Once we’ve exhausted these cheap fixes and determined that we need more investment, maybe we can revisit the rail idea from the Urbanist.

    4. Both Shoreline and South King County have full BAT/transit lanes for their entire part of the E and A, and Swift Blue has it at least for large parts of the line. Seattle didn’t because Aurora businesses and landowners objected, the same ones who advertise that Aurora is a car-friendly part of Seattle. The city prioritized them over having a highly-effective transit network like other cities have.

      1. Come on Mike, you keep repeating that bullshit. Enough already. Shoreline has BAT lanes for its entirety because Aurora is a tiny part of it. That, and the fact that Shoreline decided to spend a fortune rebuilding the streets. Where Seattle has the room, it has bus lanes. Seattle simply hasn’t spent the money on Aurora, because it isn’t a priority. Hell, they don’t even have sidewalks!

        Just look at it: https://goo.gl/maps/RQz5CBnhnnok847L9. Notice to the left there is a bus lane. Now look to the right. There is only two lanes. To add a bus lane would mean moving the fire hydrant. That isn’t cheap. Meanwhile, look next to the hydrant — no sidewalks!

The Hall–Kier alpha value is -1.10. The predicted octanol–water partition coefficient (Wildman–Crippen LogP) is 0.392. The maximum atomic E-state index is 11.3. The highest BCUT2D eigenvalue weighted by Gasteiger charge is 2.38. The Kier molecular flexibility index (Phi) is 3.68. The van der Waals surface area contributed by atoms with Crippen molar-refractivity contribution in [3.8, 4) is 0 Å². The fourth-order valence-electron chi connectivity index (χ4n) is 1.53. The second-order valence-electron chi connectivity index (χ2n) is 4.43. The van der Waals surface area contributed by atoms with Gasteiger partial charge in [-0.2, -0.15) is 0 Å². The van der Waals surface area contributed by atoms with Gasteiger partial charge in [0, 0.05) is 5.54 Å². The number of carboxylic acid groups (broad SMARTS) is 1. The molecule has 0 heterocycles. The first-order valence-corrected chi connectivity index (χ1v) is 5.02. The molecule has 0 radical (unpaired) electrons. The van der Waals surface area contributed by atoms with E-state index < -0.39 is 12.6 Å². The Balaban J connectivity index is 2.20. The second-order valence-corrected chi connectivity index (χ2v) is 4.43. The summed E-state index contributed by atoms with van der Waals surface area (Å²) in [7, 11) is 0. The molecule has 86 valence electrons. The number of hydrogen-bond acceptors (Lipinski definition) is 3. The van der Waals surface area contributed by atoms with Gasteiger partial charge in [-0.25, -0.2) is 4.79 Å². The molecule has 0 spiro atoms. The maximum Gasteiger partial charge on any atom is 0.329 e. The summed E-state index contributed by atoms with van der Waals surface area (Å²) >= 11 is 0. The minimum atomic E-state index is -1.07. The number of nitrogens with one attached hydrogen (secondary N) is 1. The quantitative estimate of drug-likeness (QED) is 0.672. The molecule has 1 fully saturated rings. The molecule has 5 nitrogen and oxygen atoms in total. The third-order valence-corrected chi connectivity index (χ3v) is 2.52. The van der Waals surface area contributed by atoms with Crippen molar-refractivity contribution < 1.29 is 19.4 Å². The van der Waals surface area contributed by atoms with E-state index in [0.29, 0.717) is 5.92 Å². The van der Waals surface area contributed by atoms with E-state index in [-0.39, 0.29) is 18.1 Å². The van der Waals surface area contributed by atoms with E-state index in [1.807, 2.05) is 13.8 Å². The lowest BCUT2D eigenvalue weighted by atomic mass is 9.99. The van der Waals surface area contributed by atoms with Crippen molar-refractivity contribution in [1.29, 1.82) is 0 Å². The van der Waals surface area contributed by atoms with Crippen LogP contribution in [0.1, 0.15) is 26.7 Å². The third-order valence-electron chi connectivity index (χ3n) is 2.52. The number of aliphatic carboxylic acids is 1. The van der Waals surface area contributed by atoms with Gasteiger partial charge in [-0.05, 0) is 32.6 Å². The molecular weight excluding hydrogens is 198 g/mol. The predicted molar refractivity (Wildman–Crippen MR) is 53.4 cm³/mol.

Seattle could redo Aurora like Shoreline did — and probably will, eventually. But there are other, far more important streets. Even for transit there are far more important streets. The buses move pretty well on Aurora in Seattle. The E is one of our fastest buses. In contrast, the 44 is dog slow. So is the 8. And 40. The E carries a lot of people, but so does the 7. For that matter, the main corridors downtown carry way more people. This is where Seattle has invested, and it is money well spend. There are streets with BAT lanes, next to streets with contraflow bus lanes, next to bus malls. With all due respect, Aurora is just not that important a street when it comes to transit improvements. Not for Shoreline, of course, but for Seattle.